8. The intermediate voltage control circuit according to claim 7, wherein said switch is turned on when said enable signal is activated.
9. The intermediate voltage control circuit according to claim 2, wherein both of said first and second transistors have a threshold voltage whose value is higher than a value of said threshold voltage of said monitoring circuit.
10. An intermediate voltage control circuit comprising:
a first transistor connected between a power node and an output node, said output node connected to a signal line, said power node supplied with power supply voltage, said first transistor being an N-channel transistor;
a second transistor connected between said output node and ground, said second transistor being a P-channel transistor;
a monitoring circuit having a first inverter connected between said output node and a first node; and
a control circuit comprising and AND circuit having inputs connected to an external input node supplied with an enable signal and said first node of said monitoring circuit and providing a first control signal for a gate of said first transistor, and an OR circuit having inputs connected to said external input node through a second inverter and said first node and providing a second control signal for a gate of said second transistor.
11. An intermediate voltage control circuit comprising:
a first transistor connected between a power node and an output node, said output node connected to a signal line, said power node supplied with power supply voltage, said first transistor being an N-channel transistor;
a second transistor connected between said output node and ground, said second transistor being a P-channel transistor;
a monitoring circuit having a first inverter connected between said output node and a first node; and
a control circuit having a transfer gate connected between said first node and a second node, a latch circuit connected between said second node and a third node, a NOR circuit connected to said third node and an external input node through a second inverter and providing a first control signal for a gate of said first transistor, and a NAND circuit having inputs connected to said third node and said external input node and providing a second control signal for a gate of said second transistor.
Description
BACKGROUND OF THE INVENTION

1. Field of the Invention

The present invention relates to an intermediate voltage control circuit within integrated circuit chips, and more particularly, to an intermediate voltage control for applying intermediate voltage to a signal line such as digit line connected to a memory cell of a semiconductor memory circuit or a data line connected to a sense amplifier.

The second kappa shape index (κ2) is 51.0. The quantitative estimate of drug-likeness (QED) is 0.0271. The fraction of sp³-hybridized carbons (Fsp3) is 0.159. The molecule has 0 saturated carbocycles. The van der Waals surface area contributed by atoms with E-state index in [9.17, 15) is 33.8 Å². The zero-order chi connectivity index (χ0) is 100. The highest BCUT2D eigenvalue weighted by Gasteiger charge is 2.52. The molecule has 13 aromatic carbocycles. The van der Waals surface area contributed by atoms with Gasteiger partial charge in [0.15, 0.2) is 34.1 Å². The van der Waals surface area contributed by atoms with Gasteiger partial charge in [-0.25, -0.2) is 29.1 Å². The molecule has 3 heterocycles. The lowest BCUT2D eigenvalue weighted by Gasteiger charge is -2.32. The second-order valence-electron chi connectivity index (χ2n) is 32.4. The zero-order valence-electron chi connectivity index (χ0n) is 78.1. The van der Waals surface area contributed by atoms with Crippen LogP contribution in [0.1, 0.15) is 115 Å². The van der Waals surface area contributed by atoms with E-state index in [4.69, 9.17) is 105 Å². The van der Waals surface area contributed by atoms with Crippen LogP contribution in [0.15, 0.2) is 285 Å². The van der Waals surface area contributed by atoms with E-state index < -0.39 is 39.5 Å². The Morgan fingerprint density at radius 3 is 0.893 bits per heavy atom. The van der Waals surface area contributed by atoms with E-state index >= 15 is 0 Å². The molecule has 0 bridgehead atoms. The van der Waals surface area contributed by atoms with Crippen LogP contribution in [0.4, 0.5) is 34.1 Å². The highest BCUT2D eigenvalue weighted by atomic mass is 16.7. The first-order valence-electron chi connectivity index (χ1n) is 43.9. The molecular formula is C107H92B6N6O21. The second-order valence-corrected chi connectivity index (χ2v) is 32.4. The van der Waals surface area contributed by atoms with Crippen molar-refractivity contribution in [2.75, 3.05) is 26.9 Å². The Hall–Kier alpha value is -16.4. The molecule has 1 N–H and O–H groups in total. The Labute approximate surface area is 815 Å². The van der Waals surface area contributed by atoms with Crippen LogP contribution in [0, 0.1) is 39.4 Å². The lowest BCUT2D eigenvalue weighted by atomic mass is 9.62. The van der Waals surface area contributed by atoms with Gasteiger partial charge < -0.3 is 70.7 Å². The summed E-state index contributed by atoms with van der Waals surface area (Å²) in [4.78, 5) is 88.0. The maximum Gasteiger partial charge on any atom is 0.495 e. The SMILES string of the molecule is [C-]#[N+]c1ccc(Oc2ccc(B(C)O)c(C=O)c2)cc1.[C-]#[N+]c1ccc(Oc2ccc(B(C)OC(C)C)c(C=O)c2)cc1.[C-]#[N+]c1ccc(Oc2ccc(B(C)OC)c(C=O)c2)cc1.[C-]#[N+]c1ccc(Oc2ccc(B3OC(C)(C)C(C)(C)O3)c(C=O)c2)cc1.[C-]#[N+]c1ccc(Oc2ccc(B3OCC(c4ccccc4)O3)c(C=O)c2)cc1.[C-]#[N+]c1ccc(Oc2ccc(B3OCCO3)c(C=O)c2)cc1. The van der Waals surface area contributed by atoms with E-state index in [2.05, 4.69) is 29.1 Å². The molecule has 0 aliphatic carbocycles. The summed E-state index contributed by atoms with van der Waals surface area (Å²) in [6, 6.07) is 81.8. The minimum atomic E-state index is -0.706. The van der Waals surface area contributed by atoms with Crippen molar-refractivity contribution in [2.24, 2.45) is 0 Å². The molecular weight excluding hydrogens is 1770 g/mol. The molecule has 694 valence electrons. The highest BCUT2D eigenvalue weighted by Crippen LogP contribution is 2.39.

2. Description of Related Art

An intermediate voltage control circuit is used to supply an intermediate voltage to a signal line while data is not accessed. More particularly, an intermediate voltage control circuit employs an n-channel transistor in its charging path and a p-channel transistor in its discharging path, respectively.

FIG. 5 shows a circuit diagram describing a configuration of an intermediate potential generator circuit disclosed in Japanese Kokai No. 8-171432. The intermediate generator circuit shown in FIG. 5 is configured by reference potential generating circuit 550 and output circuit 552. The reference potential generating circuit generates () Vcc+Vtn as a reference potential Vref1 and () Vcc−|Vtp| as a reference potential Vref2, respectively. The output circuit includes an n-channel MOS transistor 521 and a p-channel MOS transistor 522. In the n-channel MOS transistor 521, a drain electrode is connected to a power node 500 and a source electrode is connected to an output node 54. In the p-channel MOS transistor 522, the source electrode is connected to the output node 54 and the drain electrode is connected to a ground node 600. Those transistors 521 and 522 are connected to each other serially between the power node 500 and the ground node 600. The voltage of the output node is fed back to the gate electrodes of the p-channel MOS transistor 501 and the n-channel MOS transistor 504 in the reference voltage generating circuit, respectively.